A man injured during the protests that overthrew Mubarak held a white shroud at the supporters of Sisis, indicating his willingness to die. Parents of those murdered by security forces raised images of their children, and demanded retaliation for their deaths.

A huddle of activists, reporters and security officers outside a van grows, as they listen to the proceedings inside the courtroom on the radio. Once the verdict of "not guilty" was announced, the families of the martyrs screamed. Some of them even fainted. Others wept. A chant came out from the group: "down with military rule, down with Sisi".

They said they would continue their hunt for justice and appeal against the decision, while others say Sisi was responsible for the verdict.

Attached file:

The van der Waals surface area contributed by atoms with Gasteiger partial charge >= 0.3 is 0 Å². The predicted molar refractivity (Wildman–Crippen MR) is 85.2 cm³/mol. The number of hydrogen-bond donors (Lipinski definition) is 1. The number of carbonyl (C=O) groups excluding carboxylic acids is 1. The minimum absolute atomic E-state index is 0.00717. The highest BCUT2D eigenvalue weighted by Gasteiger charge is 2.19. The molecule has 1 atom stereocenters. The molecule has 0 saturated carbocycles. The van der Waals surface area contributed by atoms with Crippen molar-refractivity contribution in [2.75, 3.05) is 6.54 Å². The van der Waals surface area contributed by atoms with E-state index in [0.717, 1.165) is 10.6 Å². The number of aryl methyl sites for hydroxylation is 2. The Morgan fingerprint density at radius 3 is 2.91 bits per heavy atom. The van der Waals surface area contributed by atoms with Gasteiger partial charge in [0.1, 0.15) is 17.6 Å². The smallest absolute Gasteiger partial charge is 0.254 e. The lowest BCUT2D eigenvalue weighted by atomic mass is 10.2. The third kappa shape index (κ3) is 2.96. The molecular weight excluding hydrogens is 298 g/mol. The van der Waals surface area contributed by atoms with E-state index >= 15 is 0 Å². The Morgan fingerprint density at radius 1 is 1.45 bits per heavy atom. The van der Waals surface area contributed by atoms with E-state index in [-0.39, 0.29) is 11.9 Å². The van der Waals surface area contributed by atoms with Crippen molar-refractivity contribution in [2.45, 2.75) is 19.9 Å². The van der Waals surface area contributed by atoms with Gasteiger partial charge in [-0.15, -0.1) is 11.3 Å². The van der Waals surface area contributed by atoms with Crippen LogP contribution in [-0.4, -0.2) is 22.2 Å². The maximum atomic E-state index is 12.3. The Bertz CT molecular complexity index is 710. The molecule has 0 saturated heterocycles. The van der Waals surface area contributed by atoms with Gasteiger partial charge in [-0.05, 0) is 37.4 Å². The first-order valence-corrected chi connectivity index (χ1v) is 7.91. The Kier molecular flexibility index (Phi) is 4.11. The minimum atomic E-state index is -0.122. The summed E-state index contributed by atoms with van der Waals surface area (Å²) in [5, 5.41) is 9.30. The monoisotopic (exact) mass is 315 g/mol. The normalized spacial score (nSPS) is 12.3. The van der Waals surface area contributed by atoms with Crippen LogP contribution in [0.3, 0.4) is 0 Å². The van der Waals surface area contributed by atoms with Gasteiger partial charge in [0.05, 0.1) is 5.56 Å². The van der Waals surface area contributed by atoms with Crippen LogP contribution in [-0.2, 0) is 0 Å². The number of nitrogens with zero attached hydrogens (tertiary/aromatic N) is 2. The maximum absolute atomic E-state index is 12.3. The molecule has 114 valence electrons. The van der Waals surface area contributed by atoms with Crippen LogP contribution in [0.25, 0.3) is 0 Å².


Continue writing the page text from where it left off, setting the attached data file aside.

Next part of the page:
Othman al-Hifnawi, one of the civil claimants, has nothing to say about the verdict, only that he cannot logically explain what has happened.

Close by, a gang of Mubarak’s supporters play on drums and celebrate, while a few pray to thank God for his acquittal. They then moved to the Maadi Hospital for celebratory refreshments and rejoice with Mubarak.

Security officers, both uniform and in plain clothes, were similarly joyful. In a discussion between Mubarak’s supporters and police officers, attended by an al-Araby al-Jadeed’s correspondent, a colonel said, "Today is a special day for the police. From now on, no one will dare come near us, and those who do will get killed, and we will be acquitted."

An impersonator of assassinated Egyptian president Anwar Sadat is also outside the court, complete with a pipe and robe. Police officers who can’t hide their happiness gather round the man, to have their pictures taken with him.